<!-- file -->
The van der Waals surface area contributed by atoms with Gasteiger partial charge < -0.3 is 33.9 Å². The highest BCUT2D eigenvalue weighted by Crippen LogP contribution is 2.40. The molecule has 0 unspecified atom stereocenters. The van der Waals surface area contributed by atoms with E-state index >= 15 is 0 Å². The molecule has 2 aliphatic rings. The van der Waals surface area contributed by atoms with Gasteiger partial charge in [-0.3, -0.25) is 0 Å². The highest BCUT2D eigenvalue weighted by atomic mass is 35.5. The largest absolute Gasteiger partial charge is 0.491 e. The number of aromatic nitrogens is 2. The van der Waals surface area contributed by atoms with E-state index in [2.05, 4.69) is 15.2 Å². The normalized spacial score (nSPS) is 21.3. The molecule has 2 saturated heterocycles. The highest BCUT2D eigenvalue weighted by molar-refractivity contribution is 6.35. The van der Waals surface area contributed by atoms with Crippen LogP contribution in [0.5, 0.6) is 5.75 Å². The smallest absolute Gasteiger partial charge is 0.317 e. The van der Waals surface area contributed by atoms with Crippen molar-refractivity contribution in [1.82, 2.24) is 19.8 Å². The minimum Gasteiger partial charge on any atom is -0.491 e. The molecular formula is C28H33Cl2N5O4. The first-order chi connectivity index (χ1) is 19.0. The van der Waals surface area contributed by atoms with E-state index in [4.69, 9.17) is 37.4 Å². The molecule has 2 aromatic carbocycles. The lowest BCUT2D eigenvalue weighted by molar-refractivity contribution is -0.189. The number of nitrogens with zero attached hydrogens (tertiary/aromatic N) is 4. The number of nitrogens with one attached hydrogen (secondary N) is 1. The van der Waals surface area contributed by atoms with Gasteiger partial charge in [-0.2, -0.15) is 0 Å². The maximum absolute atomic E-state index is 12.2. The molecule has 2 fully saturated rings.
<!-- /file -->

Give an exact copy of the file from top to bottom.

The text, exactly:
The van der Waals surface area contributed by atoms with Gasteiger partial charge < -0.3 is 33.9 Å². The highest BCUT2D eigenvalue weighted by Crippen LogP contribution is 2.40. The molecule has 0 unspecified atom stereocenters. The van der Waals surface area contributed by atoms with E-state index >= 15 is 0 Å². The molecule has 2 aliphatic rings. The van der Waals surface area contributed by atoms with Gasteiger partial charge in [-0.3, -0.25) is 0 Å². The highest BCUT2D eigenvalue weighted by atomic mass is 35.5. The largest absolute Gasteiger partial charge is 0.491 e. The number of aromatic nitrogens is 2. The van der Waals surface area contributed by atoms with E-state index in [2.05, 4.69) is 15.2 Å². The normalized spacial score (nSPS) is 21.3. The molecule has 2 saturated heterocycles. The highest BCUT2D eigenvalue weighted by molar-refractivity contribution is 6.35. The van der Waals surface area contributed by atoms with Crippen LogP contribution in [0.5, 0.6) is 5.75 Å². The smallest absolute Gasteiger partial charge is 0.317 e. The van der Waals surface area contributed by atoms with Crippen molar-refractivity contribution in [1.82, 2.24) is 19.8 Å². The minimum Gasteiger partial charge on any atom is -0.491 e. The molecular formula is C28H33Cl2N5O4. The first-order chi connectivity index (χ1) is 19.0. The van der Waals surface area contributed by atoms with E-state index in [4.69, 9.17) is 37.4 Å². The molecule has 2 aromatic carbocycles. The lowest BCUT2D eigenvalue weighted by molar-refractivity contribution is -0.189. The number of nitrogens with zero attached hydrogens (tertiary/aromatic N) is 4. The number of nitrogens with one attached hydrogen (secondary N) is 1. The van der Waals surface area contributed by atoms with Gasteiger partial charge in [-0.2, -0.15) is 0 Å². The maximum absolute atomic E-state index is 12.2. The molecule has 2 fully saturated rings.